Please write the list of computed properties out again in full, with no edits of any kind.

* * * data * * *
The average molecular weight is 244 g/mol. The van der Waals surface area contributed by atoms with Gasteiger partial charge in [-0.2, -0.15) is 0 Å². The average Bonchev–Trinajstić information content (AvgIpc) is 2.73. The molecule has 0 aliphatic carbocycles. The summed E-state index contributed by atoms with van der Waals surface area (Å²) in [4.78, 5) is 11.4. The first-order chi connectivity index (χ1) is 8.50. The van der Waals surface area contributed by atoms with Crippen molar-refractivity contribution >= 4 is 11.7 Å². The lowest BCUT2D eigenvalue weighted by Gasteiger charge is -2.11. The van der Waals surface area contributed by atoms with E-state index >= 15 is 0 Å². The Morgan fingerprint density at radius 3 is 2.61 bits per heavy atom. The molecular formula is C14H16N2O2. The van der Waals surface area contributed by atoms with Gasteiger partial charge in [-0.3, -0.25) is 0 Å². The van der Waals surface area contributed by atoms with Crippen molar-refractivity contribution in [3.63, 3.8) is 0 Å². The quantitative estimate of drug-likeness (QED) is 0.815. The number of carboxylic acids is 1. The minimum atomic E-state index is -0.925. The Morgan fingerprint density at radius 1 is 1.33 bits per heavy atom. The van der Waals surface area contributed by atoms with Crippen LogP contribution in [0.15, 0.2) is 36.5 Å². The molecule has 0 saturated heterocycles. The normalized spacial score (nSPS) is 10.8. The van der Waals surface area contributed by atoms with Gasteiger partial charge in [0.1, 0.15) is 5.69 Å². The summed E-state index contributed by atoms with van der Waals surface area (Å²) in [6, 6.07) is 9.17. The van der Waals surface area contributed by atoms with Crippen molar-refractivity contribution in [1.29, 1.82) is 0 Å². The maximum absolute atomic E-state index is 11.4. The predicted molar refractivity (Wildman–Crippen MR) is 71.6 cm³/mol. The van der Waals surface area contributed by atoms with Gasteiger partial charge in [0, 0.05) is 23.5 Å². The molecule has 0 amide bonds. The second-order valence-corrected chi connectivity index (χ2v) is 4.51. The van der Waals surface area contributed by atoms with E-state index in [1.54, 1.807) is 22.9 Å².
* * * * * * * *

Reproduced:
The average molecular weight is 244 g/mol. The van der Waals surface area contributed by atoms with Gasteiger partial charge in [-0.2, -0.15) is 0 Å². The average Bonchev–Trinajstić information content (AvgIpc) is 2.73. The molecule has 0 aliphatic carbocycles. The summed E-state index contributed by atoms with van der Waals surface area (Å²) in [4.78, 5) is 11.4. The first-order chi connectivity index (χ1) is 8.50. The van der Waals surface area contributed by atoms with Crippen molar-refractivity contribution >= 4 is 11.7 Å². The lowest BCUT2D eigenvalue weighted by Gasteiger charge is -2.11. The van der Waals surface area contributed by atoms with E-state index >= 15 is 0 Å². The Morgan fingerprint density at radius 3 is 2.61 bits per heavy atom. The molecular formula is C14H16N2O2. The van der Waals surface area contributed by atoms with Gasteiger partial charge in [-0.3, -0.25) is 0 Å². The van der Waals surface area contributed by atoms with Crippen molar-refractivity contribution in [3.63, 3.8) is 0 Å². The quantitative estimate of drug-likeness (QED) is 0.815. The number of carboxylic acids is 1. The minimum atomic E-state index is -0.925. The Morgan fingerprint density at radius 1 is 1.33 bits per heavy atom. The van der Waals surface area contributed by atoms with Crippen LogP contribution in [0.15, 0.2) is 36.5 Å². The molecule has 0 saturated heterocycles. The normalized spacial score (nSPS) is 10.8. The van der Waals surface area contributed by atoms with Gasteiger partial charge in [0.1, 0.15) is 5.69 Å². The summed E-state index contributed by atoms with van der Waals surface area (Å²) in [6, 6.07) is 9.17. The van der Waals surface area contributed by atoms with Crippen molar-refractivity contribution in [1.29, 1.82) is 0 Å². The maximum absolute atomic E-state index is 11.4. The predicted molar refractivity (Wildman–Crippen MR) is 71.6 cm³/mol. The van der Waals surface area contributed by atoms with Gasteiger partial charge in [0, 0.05) is 23.5 Å². The molecule has 0 amide bonds. The second-order valence-corrected chi connectivity index (χ2v) is 4.51. The van der Waals surface area contributed by atoms with E-state index in [1.54, 1.807) is 22.9 Å².